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#16
  Re: Dovetail layout with bevel gauge by nodima (Struggling with mark...)
nodima said:


Struggling with marking dovetails using either of my bevel gauges, as the wing nut seems to always be in the way. Am I doing something wrong, or are the gauges only functional one way, and two are really required to layout both sides of the tails?

One is an "antique", the other is the small one Lee Valley sells. Same issue with both of them.




you can unscrew and reset the bold for the older bevel. I have one that was also filed down to not protrude past the wood base. I am thinking Veritas can be fixed the same way. I was not aware that Veritas had the half flakey lever lock too.

Or, you can buy, or make, everything that the Handy Boys have. An adjustable bevel works fine, once it does what it should.

They're like glue clamps... Horny little things that proliferate like rabbits, or mice.
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#17
  Re: Dovetail layout with bevel gauge by nodima (Struggling with mark...)
nodima said:


Struggling with marking dovetails using either of my bevel gauges, as the wing nut seems to always be in the way. Am I doing something wrong, or are the gauges only functional one way, and two are really required to layout both sides of the tails?

One is an "antique", the other is the small one Lee Valley sells. Same issue with both of them.




Get a bevel gauge with a cone washer lock such a s this

http://www.amazon.com/Sliding-T-Bevel-8-...ds=shinwa+bevel

Shinwa makes a smaller one but I didn't immediately find it on Amazon. Vintage ones exist and makers like Chris Vesper have a design that works great too. Vintage Stanley bevel gauges with the lever lock can be adjusted so the lock lever lines up with the frame and out of the way.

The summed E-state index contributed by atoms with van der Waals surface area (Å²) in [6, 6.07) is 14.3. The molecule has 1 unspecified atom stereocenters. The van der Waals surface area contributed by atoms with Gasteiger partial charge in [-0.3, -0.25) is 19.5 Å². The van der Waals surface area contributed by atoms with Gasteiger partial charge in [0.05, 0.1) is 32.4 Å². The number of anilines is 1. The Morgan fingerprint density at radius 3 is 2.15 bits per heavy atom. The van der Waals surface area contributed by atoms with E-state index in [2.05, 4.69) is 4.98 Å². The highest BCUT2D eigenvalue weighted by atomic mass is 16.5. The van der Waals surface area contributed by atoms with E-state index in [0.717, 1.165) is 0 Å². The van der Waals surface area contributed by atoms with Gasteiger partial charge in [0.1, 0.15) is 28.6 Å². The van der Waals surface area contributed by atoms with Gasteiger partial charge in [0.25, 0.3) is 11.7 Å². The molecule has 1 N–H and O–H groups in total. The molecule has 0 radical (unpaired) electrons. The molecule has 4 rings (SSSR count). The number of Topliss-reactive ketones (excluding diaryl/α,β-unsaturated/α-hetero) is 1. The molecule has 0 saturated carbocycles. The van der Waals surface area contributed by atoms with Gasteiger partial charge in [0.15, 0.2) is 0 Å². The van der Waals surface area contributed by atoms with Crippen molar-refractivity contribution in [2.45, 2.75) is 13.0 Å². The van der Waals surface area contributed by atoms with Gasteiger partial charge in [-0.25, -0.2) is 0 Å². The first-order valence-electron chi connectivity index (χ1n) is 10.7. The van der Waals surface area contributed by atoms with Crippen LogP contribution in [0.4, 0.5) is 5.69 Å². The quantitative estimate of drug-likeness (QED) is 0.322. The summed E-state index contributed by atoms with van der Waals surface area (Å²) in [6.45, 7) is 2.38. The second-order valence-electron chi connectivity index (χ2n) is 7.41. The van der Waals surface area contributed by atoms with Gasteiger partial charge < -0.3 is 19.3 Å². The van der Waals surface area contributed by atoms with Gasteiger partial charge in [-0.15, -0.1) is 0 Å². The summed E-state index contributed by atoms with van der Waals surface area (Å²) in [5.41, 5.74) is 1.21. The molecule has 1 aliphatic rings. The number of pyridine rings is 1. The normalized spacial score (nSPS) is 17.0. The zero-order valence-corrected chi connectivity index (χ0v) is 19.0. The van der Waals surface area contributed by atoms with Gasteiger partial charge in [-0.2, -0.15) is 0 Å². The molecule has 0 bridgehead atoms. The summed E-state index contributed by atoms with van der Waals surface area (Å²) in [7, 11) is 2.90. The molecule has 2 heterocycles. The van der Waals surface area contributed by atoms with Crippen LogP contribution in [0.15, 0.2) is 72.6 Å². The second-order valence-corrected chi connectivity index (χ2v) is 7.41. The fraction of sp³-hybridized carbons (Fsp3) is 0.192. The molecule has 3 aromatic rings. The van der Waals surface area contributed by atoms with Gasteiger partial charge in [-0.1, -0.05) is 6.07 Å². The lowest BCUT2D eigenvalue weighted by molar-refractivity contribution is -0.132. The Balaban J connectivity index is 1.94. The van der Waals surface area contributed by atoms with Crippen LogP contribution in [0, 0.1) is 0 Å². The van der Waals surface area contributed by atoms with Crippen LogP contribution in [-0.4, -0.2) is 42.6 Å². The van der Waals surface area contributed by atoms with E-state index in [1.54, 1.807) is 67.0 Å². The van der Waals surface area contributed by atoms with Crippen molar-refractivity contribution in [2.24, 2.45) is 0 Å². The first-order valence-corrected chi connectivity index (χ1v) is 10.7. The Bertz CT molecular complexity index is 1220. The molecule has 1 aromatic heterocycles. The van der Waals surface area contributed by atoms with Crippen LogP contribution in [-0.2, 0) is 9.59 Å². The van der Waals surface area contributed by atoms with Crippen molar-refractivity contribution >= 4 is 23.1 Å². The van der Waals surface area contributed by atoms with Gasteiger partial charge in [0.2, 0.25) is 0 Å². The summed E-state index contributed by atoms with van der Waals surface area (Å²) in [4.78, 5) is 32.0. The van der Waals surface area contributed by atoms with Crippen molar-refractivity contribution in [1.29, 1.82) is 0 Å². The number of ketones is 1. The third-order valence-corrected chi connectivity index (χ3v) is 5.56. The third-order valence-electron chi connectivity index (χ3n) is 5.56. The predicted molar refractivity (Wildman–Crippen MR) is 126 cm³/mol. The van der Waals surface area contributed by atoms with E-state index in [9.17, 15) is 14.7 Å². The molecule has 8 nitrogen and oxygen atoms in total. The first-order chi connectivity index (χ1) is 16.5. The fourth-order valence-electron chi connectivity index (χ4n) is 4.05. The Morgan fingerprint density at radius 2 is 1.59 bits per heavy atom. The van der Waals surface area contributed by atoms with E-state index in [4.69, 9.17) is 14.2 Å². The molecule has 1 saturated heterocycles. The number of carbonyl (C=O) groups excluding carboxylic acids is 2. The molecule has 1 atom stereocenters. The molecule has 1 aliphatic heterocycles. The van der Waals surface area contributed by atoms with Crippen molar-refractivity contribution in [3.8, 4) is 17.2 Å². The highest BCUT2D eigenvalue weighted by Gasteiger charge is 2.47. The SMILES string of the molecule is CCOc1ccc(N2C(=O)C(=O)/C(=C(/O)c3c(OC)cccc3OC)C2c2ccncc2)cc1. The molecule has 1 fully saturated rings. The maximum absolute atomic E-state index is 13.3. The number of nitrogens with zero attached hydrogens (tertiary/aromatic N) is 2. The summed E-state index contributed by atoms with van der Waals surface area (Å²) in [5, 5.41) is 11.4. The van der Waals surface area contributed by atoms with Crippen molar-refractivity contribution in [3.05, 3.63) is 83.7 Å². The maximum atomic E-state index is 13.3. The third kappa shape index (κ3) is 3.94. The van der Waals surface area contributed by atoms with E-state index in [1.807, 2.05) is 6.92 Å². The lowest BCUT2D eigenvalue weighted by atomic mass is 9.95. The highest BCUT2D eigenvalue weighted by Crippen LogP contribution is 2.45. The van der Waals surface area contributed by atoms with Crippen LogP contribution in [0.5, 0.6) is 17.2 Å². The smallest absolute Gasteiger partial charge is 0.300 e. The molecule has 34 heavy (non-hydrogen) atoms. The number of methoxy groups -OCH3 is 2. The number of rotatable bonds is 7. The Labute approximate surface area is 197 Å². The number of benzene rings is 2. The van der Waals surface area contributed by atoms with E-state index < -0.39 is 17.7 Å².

Or make a gauge or buy a gauge.
Don't sweat the petty things and don't pet the sweaty things. -- G. Carlin
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#18
  Re: Dovetail layout with bevel gauge by nodima (Struggling with mark...)
Thanks - great suggestions, I'll probably make up a couple of the guides and work from there.

Cheers.
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#19
  Re: Dovetail layout with bevel gauge by nodima (Struggling with mark...)
Paul Sellers has an easy to make dovetail marking gauge on You Tube video.

Easy and quick to make.

I use a 1:7 for just about everything. A nice compromise between 1:6 and 1:8
George

if it ain't broke, you're not tryin'
Quando omni flunkus, moritati.
Red Green

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#20
  Re: Re: Dovetail layout with bevel gauge by Derek Cohen ([blockquote]nodima s...)
Derek Cohen said:

The only sliding bevel gauge that will not lose a setting is the model made by Chris Vesper. However that is overkill for dovetails.



I have several Stanley 18s (and a Craftsman version of the same design) that hold their settings quite well in carpentry work, where they get banged around some; and a couple of the older Stanley bevels with the lever lock that also hold. I've never seen, much less used, the Vesper bevel, but it's hard to imagine it could be better.

Most bevels seem kinda large for dovetail marking, though.